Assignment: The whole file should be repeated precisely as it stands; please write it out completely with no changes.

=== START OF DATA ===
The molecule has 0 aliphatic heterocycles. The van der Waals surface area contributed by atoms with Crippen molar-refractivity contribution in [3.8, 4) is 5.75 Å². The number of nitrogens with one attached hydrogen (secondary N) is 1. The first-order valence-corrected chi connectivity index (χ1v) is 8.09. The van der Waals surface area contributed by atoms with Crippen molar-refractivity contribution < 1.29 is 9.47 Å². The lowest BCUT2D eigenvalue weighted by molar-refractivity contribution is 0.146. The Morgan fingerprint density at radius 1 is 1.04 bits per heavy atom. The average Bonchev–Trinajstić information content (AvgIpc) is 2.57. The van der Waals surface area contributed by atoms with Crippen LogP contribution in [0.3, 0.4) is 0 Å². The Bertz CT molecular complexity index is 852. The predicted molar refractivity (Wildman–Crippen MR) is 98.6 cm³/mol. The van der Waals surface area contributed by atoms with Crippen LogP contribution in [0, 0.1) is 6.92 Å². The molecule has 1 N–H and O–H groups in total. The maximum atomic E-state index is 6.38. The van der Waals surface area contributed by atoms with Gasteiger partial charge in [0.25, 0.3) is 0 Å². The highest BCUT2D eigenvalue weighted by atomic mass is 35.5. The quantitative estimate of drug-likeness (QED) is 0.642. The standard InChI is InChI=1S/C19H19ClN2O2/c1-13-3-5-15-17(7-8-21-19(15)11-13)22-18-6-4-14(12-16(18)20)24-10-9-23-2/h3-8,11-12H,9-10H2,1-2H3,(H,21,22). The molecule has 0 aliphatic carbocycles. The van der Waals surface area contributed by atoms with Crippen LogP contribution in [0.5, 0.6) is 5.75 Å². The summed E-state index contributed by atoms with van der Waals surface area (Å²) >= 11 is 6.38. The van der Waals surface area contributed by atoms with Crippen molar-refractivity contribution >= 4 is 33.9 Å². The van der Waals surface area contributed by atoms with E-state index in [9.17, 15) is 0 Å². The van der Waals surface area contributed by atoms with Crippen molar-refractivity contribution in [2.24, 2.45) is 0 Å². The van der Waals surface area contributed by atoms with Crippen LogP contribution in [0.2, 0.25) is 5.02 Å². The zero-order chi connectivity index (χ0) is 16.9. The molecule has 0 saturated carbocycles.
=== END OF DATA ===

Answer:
The molecule has 0 aliphatic heterocycles. The van der Waals surface area contributed by atoms with Crippen molar-refractivity contribution in [3.8, 4) is 5.75 Å². The number of nitrogens with one attached hydrogen (secondary N) is 1. The first-order valence-corrected chi connectivity index (χ1v) is 8.09. The van der Waals surface area contributed by atoms with Crippen molar-refractivity contribution < 1.29 is 9.47 Å². The lowest BCUT2D eigenvalue weighted by molar-refractivity contribution is 0.146. The Morgan fingerprint density at radius 1 is 1.04 bits per heavy atom. The average Bonchev–Trinajstić information content (AvgIpc) is 2.57. The van der Waals surface area contributed by atoms with Crippen LogP contribution in [0.3, 0.4) is 0 Å². The Bertz CT molecular complexity index is 852. The predicted molar refractivity (Wildman–Crippen MR) is 98.6 cm³/mol. The van der Waals surface area contributed by atoms with Crippen LogP contribution in [0, 0.1) is 6.92 Å². The molecule has 1 N–H and O–H groups in total. The maximum atomic E-state index is 6.38. The van der Waals surface area contributed by atoms with Gasteiger partial charge in [0.25, 0.3) is 0 Å². The highest BCUT2D eigenvalue weighted by atomic mass is 35.5. The quantitative estimate of drug-likeness (QED) is 0.642. The standard InChI is InChI=1S/C19H19ClN2O2/c1-13-3-5-15-17(7-8-21-19(15)11-13)22-18-6-4-14(12-16(18)20)24-10-9-23-2/h3-8,11-12H,9-10H2,1-2H3,(H,21,22). The molecule has 0 aliphatic carbocycles. The van der Waals surface area contributed by atoms with Crippen LogP contribution in [0.5, 0.6) is 5.75 Å². The summed E-state index contributed by atoms with van der Waals surface area (Å²) >= 11 is 6.38. The van der Waals surface area contributed by atoms with Crippen molar-refractivity contribution >= 4 is 33.9 Å². The van der Waals surface area contributed by atoms with E-state index in [9.17, 15) is 0 Å². The van der Waals surface area contributed by atoms with Crippen molar-refractivity contribution in [2.24, 2.45) is 0 Å². The van der Waals surface area contributed by atoms with Crippen LogP contribution in [0.2, 0.25) is 5.02 Å². The zero-order chi connectivity index (χ0) is 16.9. The molecule has 0 saturated carbocycles.